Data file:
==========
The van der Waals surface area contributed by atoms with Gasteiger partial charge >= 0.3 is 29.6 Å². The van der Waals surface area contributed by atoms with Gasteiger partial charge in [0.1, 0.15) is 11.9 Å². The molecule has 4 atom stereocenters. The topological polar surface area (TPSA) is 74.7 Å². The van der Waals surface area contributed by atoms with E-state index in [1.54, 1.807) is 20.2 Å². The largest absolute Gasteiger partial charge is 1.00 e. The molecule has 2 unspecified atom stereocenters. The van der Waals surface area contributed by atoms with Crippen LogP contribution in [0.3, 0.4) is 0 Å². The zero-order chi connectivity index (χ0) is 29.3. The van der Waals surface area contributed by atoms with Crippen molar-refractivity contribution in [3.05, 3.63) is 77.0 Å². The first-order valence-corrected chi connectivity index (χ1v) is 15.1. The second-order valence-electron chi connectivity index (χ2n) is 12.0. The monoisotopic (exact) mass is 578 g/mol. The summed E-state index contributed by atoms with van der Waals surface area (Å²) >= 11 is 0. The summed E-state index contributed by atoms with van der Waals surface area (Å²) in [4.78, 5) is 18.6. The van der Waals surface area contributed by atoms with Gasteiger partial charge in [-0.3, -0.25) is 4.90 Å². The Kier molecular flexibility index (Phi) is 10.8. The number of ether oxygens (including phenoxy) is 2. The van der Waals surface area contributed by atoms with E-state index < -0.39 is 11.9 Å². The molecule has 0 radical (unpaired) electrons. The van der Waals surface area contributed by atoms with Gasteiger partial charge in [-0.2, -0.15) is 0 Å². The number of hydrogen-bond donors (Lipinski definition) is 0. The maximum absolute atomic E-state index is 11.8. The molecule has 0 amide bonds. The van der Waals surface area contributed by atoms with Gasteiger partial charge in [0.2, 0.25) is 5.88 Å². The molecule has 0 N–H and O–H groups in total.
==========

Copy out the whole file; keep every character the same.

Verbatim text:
The van der Waals surface area contributed by atoms with Gasteiger partial charge >= 0.3 is 29.6 Å². The van der Waals surface area contributed by atoms with Gasteiger partial charge in [0.1, 0.15) is 11.9 Å². The molecule has 4 atom stereocenters. The topological polar surface area (TPSA) is 74.7 Å². The van der Waals surface area contributed by atoms with E-state index in [1.54, 1.807) is 20.2 Å². The largest absolute Gasteiger partial charge is 1.00 e. The molecule has 2 unspecified atom stereocenters. The van der Waals surface area contributed by atoms with Crippen LogP contribution in [0.3, 0.4) is 0 Å². The zero-order chi connectivity index (χ0) is 29.3. The van der Waals surface area contributed by atoms with Crippen molar-refractivity contribution in [3.05, 3.63) is 77.0 Å². The first-order valence-corrected chi connectivity index (χ1v) is 15.1. The second-order valence-electron chi connectivity index (χ2n) is 12.0. The monoisotopic (exact) mass is 578 g/mol. The summed E-state index contributed by atoms with van der Waals surface area (Å²) >= 11 is 0. The summed E-state index contributed by atoms with van der Waals surface area (Å²) in [4.78, 5) is 18.6. The van der Waals surface area contributed by atoms with Gasteiger partial charge in [-0.3, -0.25) is 4.90 Å². The Kier molecular flexibility index (Phi) is 10.8. The number of ether oxygens (including phenoxy) is 2. The van der Waals surface area contributed by atoms with E-state index < -0.39 is 11.9 Å². The molecule has 0 radical (unpaired) electrons. The van der Waals surface area contributed by atoms with Gasteiger partial charge in [-0.2, -0.15) is 0 Å². The number of hydrogen-bond donors (Lipinski definition) is 0. The maximum absolute atomic E-state index is 11.8. The molecule has 0 amide bonds. The van der Waals surface area contributed by atoms with Gasteiger partial charge in [0.2, 0.25) is 5.88 Å². The molecule has 0 N–H and O–H groups in total.